Oil Prices boost earnings in a six-week high amid the possibilities of extending the agreement of world production cut


On Wednesday oil prices continues to post gains in the European market for the fifth consecutive day hitting a six-week high amid the possibilities of extending the agreement of world production cut, especially after comments from Saudi Arabia stated that it supporting and will push OPEC and non-OPEC oil producers for this extension, Meanwhile US crude oil stocks fell for the second consecutive week according to American Petroleum Institute report.

At 09:29 GMT, US crude oil settled at$ 53.70 per barrel from $ 53.38 at the beginning of trading session, it hit its highs $ 53.71 since last 7 March and its lows $ 53.34.

Brent oil rose to $ 56.60 per barrel from $ 56.25 which was recorded at the beginning of the session, it hit its highs $ 56.62 since 1 March and its lows $ 56.22.

Crude oil “May Supply” closed yesterday at 0.6% high, after posting four consecutive days of gains, Brent contracts “June futures” increased by 0.5 % for the possibility of extending the agreement of world production cut for six months.

Saudi Arabia wants to extend the output-cut agreement till the end of this year to boost oil prices, Saudi officials said.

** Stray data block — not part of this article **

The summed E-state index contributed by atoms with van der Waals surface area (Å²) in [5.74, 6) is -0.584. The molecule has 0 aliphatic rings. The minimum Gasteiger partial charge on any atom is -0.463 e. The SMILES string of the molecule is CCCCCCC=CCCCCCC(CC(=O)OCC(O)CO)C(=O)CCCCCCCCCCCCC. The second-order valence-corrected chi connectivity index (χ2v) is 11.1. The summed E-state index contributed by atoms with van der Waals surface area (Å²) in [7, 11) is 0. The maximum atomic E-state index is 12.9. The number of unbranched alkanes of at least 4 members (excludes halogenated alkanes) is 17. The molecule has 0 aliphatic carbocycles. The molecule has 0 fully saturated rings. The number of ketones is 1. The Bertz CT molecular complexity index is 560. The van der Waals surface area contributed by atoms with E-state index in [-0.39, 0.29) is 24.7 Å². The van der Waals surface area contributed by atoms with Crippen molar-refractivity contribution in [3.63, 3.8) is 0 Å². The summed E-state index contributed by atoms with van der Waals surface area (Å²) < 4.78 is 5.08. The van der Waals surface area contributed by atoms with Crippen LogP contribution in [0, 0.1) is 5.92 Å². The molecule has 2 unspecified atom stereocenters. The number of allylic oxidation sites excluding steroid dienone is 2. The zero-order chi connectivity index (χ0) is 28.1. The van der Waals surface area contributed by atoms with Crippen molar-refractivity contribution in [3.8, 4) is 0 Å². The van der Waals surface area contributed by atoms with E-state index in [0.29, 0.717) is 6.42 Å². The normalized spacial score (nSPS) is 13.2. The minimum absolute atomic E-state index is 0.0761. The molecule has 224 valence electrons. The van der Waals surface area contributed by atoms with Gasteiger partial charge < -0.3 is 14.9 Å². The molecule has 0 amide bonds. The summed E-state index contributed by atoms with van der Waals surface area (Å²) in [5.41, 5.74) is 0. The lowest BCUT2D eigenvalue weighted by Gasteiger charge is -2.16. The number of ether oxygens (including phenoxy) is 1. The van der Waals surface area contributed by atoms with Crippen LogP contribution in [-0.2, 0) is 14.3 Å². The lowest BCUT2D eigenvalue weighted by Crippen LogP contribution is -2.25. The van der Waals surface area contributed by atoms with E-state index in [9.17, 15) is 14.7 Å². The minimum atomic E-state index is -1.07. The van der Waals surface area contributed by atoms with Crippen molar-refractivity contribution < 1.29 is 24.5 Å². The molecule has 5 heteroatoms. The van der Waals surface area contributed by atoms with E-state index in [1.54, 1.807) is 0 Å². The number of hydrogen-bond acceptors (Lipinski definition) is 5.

The Wall Street Journal reported that Saudi Arabia has told OPEC and non-OPEC oil producers that it wants to extend the agreement of output-cut beyond June

Last December OPEC and non-OPEC oil producers has agreed to cut world output by 1.8 million barrels for six months, starting in January to June, in an attempt to curb the global supply glut and push prices higher.

Russian Minister of Energy Alexander Novak said he will start negotiations with oil producers in Russia later this month on the possibility of extending the production cut agreement entered into with OPEC.

Unofficially API announced yesterday that US crude inventories fell by 1.3 million barrels for the week ending 7 April, the second consecutive weekly decline, contrary to expectations of a rise of 100,000 barrels.